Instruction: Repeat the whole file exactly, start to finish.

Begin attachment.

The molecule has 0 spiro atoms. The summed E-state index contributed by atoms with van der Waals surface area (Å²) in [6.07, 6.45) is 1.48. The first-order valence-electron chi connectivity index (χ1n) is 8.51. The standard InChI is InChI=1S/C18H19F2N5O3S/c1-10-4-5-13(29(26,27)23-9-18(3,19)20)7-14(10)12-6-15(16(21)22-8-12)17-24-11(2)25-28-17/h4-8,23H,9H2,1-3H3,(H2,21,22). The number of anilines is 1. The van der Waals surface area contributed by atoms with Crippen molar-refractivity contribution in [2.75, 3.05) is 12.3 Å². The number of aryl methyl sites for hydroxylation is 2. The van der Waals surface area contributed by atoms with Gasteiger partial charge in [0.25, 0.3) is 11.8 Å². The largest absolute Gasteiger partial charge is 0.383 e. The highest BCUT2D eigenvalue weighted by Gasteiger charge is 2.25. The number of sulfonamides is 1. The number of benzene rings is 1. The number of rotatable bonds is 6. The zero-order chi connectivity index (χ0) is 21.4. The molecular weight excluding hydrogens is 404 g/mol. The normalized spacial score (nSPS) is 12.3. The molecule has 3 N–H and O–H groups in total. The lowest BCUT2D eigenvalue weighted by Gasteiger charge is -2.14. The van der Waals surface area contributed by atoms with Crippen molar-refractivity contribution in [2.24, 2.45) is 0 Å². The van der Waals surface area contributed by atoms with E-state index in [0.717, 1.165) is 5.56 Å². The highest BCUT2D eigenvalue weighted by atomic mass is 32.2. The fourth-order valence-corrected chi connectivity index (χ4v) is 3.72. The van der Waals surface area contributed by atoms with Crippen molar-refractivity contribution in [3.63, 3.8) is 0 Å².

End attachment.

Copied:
The molecule has 0 spiro atoms. The summed E-state index contributed by atoms with van der Waals surface area (Å²) in [6.07, 6.45) is 1.48. The first-order valence-electron chi connectivity index (χ1n) is 8.51. The standard InChI is InChI=1S/C18H19F2N5O3S/c1-10-4-5-13(29(26,27)23-9-18(3,19)20)7-14(10)12-6-15(16(21)22-8-12)17-24-11(2)25-28-17/h4-8,23H,9H2,1-3H3,(H2,21,22). The number of anilines is 1. The van der Waals surface area contributed by atoms with Crippen molar-refractivity contribution in [2.75, 3.05) is 12.3 Å². The number of aryl methyl sites for hydroxylation is 2. The van der Waals surface area contributed by atoms with Gasteiger partial charge in [0.25, 0.3) is 11.8 Å². The largest absolute Gasteiger partial charge is 0.383 e. The highest BCUT2D eigenvalue weighted by Gasteiger charge is 2.25. The number of sulfonamides is 1. The number of benzene rings is 1. The number of rotatable bonds is 6. The zero-order chi connectivity index (χ0) is 21.4. The molecular weight excluding hydrogens is 404 g/mol. The normalized spacial score (nSPS) is 12.3. The molecule has 3 N–H and O–H groups in total. The lowest BCUT2D eigenvalue weighted by Gasteiger charge is -2.14. The van der Waals surface area contributed by atoms with Crippen molar-refractivity contribution in [2.24, 2.45) is 0 Å². The van der Waals surface area contributed by atoms with E-state index in [0.717, 1.165) is 5.56 Å². The highest BCUT2D eigenvalue weighted by atomic mass is 32.2. The fourth-order valence-corrected chi connectivity index (χ4v) is 3.72. The van der Waals surface area contributed by atoms with Crippen molar-refractivity contribution in [3.63, 3.8) is 0 Å².